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Galileoscope Kit

3.3 out of 5 stars 16 customer reviews
| 4 answered questions

Price: $49.95 + $8.00 shipping
In Stock.
Ships from and sold by Arbor Scientific.
2 new from $49.95 1 used from $27.99

Specifications for this item
Brand Name Galileoscope, LLC
EAN 0798304036817
Number of Items 1
Part Number Galileo
UNSPSC Code 60101733
UPC 798304036817

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Product Features

  • This high-quality telescope kit was developed by leading astronomers, optical engineers, and science educators to showcase how early astronomers made their discoveries.
  • The 50mm diameter telescope offers 25X to 50X magnification.
  • Includes standard components such as a base that fits most tripods and a 1.25 focuser that accepts a wide variety of optional additional eyepieces
  • WARNING: Use with adult supervision only.
  • WARNING: Do not look at the Sun with the Galileoscope; severe eye damage will occur.

Product Description

Galileoscope Kit - View the sky and celestial bodies just as Galileo did 400 years ago. This high-quality telescope kit was developed by leading astronomers, optical engineers, and science educators to help students understand how early astronomers made their discoveries. Once assembled, the telescope will offer views of lunar craters and mountains, four moons circling Jupiter, the phases of Venus, SaturnÍs rings, and countless stars invisible to the unaided eye. Easy-to-assemble, this 50mm diameter telescope fits any standard tripod. Standard 1" focuser also accepts wide variety of optional additional eyepieces. Educational activities and observing guides for use with your Galileoscope are available for free at www.TeachingWithTelescopes.org. -- Magnification: 25X to 50X. -- WARNING: -- Use with adult supervision only -- WARNING: -- Do not look at the Sun with the Galileoscope; severe eye damage will occur.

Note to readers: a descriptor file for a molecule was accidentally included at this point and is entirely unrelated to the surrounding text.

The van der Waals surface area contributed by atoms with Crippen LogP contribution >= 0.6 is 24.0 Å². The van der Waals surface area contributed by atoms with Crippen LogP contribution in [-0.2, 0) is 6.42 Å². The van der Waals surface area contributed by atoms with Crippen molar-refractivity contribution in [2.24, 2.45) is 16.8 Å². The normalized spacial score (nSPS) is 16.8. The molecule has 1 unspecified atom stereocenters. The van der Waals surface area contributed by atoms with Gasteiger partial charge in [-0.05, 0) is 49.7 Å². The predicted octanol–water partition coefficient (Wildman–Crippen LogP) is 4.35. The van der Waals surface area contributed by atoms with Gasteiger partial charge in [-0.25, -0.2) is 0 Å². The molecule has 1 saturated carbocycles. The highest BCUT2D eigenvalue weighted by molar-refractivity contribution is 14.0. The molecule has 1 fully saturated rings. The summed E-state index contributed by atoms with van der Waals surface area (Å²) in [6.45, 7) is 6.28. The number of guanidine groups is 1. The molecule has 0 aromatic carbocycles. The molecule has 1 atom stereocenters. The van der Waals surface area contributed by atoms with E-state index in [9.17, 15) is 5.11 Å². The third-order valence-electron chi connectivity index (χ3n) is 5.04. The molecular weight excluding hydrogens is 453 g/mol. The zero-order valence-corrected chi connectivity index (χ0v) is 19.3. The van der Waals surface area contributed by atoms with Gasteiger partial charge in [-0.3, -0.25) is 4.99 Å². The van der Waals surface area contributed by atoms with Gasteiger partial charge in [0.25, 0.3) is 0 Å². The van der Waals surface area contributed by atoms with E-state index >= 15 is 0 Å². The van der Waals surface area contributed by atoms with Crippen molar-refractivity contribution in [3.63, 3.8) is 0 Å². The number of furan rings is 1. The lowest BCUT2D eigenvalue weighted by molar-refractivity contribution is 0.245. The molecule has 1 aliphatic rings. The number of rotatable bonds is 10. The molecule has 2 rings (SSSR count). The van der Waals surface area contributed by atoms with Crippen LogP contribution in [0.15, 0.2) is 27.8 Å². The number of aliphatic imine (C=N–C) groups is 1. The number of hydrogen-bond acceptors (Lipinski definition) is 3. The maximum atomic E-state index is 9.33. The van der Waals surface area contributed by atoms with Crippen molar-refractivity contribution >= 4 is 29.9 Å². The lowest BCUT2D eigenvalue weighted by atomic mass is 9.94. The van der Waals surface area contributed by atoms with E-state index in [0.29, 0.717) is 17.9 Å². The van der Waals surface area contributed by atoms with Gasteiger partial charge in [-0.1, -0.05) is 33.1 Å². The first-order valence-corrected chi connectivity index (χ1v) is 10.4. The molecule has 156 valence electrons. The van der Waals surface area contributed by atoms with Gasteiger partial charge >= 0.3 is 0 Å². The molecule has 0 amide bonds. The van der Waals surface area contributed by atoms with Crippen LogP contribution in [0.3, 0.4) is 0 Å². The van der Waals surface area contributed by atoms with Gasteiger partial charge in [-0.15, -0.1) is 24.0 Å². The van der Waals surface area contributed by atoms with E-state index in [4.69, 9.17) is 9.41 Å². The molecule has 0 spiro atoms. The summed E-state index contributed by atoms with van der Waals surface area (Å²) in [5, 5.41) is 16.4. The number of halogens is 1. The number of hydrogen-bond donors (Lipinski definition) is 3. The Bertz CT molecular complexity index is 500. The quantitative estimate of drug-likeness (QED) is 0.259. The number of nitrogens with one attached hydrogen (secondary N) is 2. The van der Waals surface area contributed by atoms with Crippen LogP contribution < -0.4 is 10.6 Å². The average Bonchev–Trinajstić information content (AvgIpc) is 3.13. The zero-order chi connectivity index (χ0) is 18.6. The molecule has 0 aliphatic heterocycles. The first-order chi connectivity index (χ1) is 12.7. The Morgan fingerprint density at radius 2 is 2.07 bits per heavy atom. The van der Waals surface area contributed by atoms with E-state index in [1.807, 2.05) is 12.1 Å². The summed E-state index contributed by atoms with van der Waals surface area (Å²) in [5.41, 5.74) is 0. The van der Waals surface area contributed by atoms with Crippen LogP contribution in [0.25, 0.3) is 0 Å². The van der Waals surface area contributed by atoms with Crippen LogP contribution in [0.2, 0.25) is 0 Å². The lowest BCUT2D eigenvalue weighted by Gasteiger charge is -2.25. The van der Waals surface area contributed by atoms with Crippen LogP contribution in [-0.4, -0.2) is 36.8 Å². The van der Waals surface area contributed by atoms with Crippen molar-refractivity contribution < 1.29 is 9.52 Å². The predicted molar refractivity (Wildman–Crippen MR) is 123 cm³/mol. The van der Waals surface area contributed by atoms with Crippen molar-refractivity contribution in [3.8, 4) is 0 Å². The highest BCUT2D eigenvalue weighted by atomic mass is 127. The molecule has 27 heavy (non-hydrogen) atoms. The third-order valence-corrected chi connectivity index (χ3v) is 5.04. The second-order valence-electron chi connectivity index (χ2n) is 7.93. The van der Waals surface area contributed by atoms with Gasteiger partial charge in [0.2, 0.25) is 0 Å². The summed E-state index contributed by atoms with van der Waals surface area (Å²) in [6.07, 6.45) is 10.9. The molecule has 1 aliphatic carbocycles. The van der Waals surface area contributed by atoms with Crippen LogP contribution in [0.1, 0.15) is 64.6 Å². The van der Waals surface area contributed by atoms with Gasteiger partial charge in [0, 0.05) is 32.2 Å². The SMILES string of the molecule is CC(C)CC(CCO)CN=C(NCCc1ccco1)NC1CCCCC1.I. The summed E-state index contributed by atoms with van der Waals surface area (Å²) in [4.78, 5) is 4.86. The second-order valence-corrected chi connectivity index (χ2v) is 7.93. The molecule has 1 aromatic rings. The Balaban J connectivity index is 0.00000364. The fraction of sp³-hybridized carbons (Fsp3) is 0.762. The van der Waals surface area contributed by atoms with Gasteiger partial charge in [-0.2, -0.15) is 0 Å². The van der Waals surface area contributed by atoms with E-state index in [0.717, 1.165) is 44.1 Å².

Product Details

  • Shipping Weight: 2.4 pounds (View shipping rates and policies)
  • ASIN: B002J9KGHC
  • Item model number: 299
  • Average Customer Review: 3.3 out of 5 stars  See all reviews (16 customer reviews)
  • Amazon Best Sellers Rank: #56,022 in Industrial & Scientific (See Top 100 in Industrial & Scientific)
  • Product Warranty: For warranty information about this product, please click here

Customer Questions & Answers

Customer Reviews

Top Customer Reviews

I purchased my Galileoscope during the original manufacturing run. It was cheaper then, but I think it's still worth what Amazon is asking now (if it changes, it was about $50).

As an introductory tool, I don't think it can be beat. It gives you a great appreciation for what Galileo did, and you still get to see a lot of cool stuff. I've used it to view the moon's surface, Venus, Mars, Jupiter and three of its moons, and Saturn with its rings (quite a thrill seeing that for the first time). The optics are very good, with no fringe.

For about $40 more in parts I was able to follow their recommendation to build a "sun funnel" which replaces the normal eyepiece, producing a projection onto a screen. It should be great for solar eclipses, but I used mine for yesterday's transit of Venus, and sunspots (I also tried this with a solar filter over the aperture, but the funnel approach is superior). It blew away my expectations.

While it's admittedly frustrating to focus and aim this telescope mounted on a camera tripod, and it doesn't offer the highest magnification, I found that I was still faster at locating what I want to see with the Galileoscope than others were with their multi-thousand dollar telescopes, and the images I'm seeing are not terrible in comparison. So I got the thrills while everyone else was poking around with buttons and knobs. Then after I was done with mine, I could see what the others had done in terms of close-ups.